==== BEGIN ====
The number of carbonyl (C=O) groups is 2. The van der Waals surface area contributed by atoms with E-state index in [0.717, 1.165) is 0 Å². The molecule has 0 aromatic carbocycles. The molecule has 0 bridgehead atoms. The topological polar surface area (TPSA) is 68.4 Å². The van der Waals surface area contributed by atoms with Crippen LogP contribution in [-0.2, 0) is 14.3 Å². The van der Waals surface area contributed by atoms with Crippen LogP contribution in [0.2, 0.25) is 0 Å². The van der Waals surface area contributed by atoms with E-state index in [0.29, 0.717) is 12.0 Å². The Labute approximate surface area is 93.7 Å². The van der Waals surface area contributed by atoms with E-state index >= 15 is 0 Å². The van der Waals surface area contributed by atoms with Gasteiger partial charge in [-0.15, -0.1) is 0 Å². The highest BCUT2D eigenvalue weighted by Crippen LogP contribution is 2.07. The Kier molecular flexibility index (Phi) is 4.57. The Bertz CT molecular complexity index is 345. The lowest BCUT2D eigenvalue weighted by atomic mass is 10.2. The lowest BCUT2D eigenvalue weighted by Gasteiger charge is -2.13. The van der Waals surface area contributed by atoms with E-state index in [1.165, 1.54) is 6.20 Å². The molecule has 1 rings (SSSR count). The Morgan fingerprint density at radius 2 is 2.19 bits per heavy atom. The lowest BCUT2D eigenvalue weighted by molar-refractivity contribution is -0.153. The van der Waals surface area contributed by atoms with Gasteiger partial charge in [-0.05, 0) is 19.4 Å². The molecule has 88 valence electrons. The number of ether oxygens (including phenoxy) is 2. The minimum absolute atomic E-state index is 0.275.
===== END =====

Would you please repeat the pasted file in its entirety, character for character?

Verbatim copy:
The number of carbonyl (C=O) groups is 2. The van der Waals surface area contributed by atoms with E-state index in [0.717, 1.165) is 0 Å². The molecule has 0 aromatic carbocycles. The molecule has 0 bridgehead atoms. The topological polar surface area (TPSA) is 68.4 Å². The van der Waals surface area contributed by atoms with Crippen LogP contribution in [-0.2, 0) is 14.3 Å². The van der Waals surface area contributed by atoms with Crippen LogP contribution in [0.2, 0.25) is 0 Å². The van der Waals surface area contributed by atoms with E-state index in [0.29, 0.717) is 12.0 Å². The Labute approximate surface area is 93.7 Å². The van der Waals surface area contributed by atoms with E-state index >= 15 is 0 Å². The van der Waals surface area contributed by atoms with Gasteiger partial charge in [-0.15, -0.1) is 0 Å². The highest BCUT2D eigenvalue weighted by Crippen LogP contribution is 2.07. The Kier molecular flexibility index (Phi) is 4.57. The Bertz CT molecular complexity index is 345. The lowest BCUT2D eigenvalue weighted by atomic mass is 10.2. The lowest BCUT2D eigenvalue weighted by Gasteiger charge is -2.13. The van der Waals surface area contributed by atoms with E-state index in [1.165, 1.54) is 6.20 Å². The molecule has 1 rings (SSSR count). The Morgan fingerprint density at radius 2 is 2.19 bits per heavy atom. The lowest BCUT2D eigenvalue weighted by molar-refractivity contribution is -0.153. The van der Waals surface area contributed by atoms with Gasteiger partial charge in [-0.05, 0) is 19.4 Å². The molecule has 88 valence electrons. The number of ether oxygens (including phenoxy) is 2. The minimum absolute atomic E-state index is 0.275.